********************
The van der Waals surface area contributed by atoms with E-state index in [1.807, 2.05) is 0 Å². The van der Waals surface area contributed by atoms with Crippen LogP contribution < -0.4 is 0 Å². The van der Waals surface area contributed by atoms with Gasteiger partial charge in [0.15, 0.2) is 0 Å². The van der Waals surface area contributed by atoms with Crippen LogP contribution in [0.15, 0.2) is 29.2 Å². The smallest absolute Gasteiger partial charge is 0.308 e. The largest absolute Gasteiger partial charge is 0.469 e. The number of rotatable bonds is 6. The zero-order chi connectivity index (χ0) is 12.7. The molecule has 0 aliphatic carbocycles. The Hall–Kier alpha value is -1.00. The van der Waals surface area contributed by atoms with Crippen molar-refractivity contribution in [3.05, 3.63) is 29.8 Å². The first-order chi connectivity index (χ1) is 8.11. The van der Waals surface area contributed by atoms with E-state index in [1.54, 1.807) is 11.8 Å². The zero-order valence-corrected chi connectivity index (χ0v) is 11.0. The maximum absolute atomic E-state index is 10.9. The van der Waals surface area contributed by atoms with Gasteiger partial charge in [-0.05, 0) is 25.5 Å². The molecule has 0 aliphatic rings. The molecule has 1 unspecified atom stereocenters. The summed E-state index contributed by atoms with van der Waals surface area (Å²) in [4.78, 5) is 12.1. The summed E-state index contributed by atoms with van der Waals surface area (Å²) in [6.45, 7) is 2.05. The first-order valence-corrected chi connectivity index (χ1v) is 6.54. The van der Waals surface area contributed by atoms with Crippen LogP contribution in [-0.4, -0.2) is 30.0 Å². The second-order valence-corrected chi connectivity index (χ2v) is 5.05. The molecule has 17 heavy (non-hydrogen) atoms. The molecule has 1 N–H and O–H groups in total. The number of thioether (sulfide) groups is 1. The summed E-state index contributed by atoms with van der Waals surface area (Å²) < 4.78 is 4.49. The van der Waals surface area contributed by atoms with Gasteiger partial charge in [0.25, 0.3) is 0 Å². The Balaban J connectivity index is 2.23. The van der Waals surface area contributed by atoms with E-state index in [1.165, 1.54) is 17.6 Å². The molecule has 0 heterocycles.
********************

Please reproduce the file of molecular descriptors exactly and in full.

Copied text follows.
The van der Waals surface area contributed by atoms with E-state index in [1.807, 2.05) is 0 Å². The van der Waals surface area contributed by atoms with Crippen LogP contribution < -0.4 is 0 Å². The van der Waals surface area contributed by atoms with Gasteiger partial charge in [0.15, 0.2) is 0 Å². The van der Waals surface area contributed by atoms with Crippen LogP contribution in [0.15, 0.2) is 29.2 Å². The smallest absolute Gasteiger partial charge is 0.308 e. The largest absolute Gasteiger partial charge is 0.469 e. The number of rotatable bonds is 6. The zero-order chi connectivity index (χ0) is 12.7. The molecule has 0 aliphatic carbocycles. The Hall–Kier alpha value is -1.00. The van der Waals surface area contributed by atoms with Crippen molar-refractivity contribution in [3.05, 3.63) is 29.8 Å². The first-order chi connectivity index (χ1) is 8.11. The van der Waals surface area contributed by atoms with E-state index in [1.54, 1.807) is 11.8 Å². The zero-order valence-corrected chi connectivity index (χ0v) is 11.0. The maximum absolute atomic E-state index is 10.9. The van der Waals surface area contributed by atoms with Gasteiger partial charge in [-0.05, 0) is 25.5 Å². The molecule has 0 aliphatic rings. The molecule has 1 unspecified atom stereocenters. The summed E-state index contributed by atoms with van der Waals surface area (Å²) in [4.78, 5) is 12.1. The summed E-state index contributed by atoms with van der Waals surface area (Å²) in [6.45, 7) is 2.05. The first-order valence-corrected chi connectivity index (χ1v) is 6.54. The van der Waals surface area contributed by atoms with Crippen LogP contribution in [-0.4, -0.2) is 30.0 Å². The second-order valence-corrected chi connectivity index (χ2v) is 5.05. The molecule has 17 heavy (non-hydrogen) atoms. The molecule has 1 N–H and O–H groups in total. The number of thioether (sulfide) groups is 1. The summed E-state index contributed by atoms with van der Waals surface area (Å²) < 4.78 is 4.49. The van der Waals surface area contributed by atoms with Gasteiger partial charge in [0.25, 0.3) is 0 Å². The Balaban J connectivity index is 2.23. The van der Waals surface area contributed by atoms with E-state index in [1.165, 1.54) is 17.6 Å². The molecule has 0 heterocycles.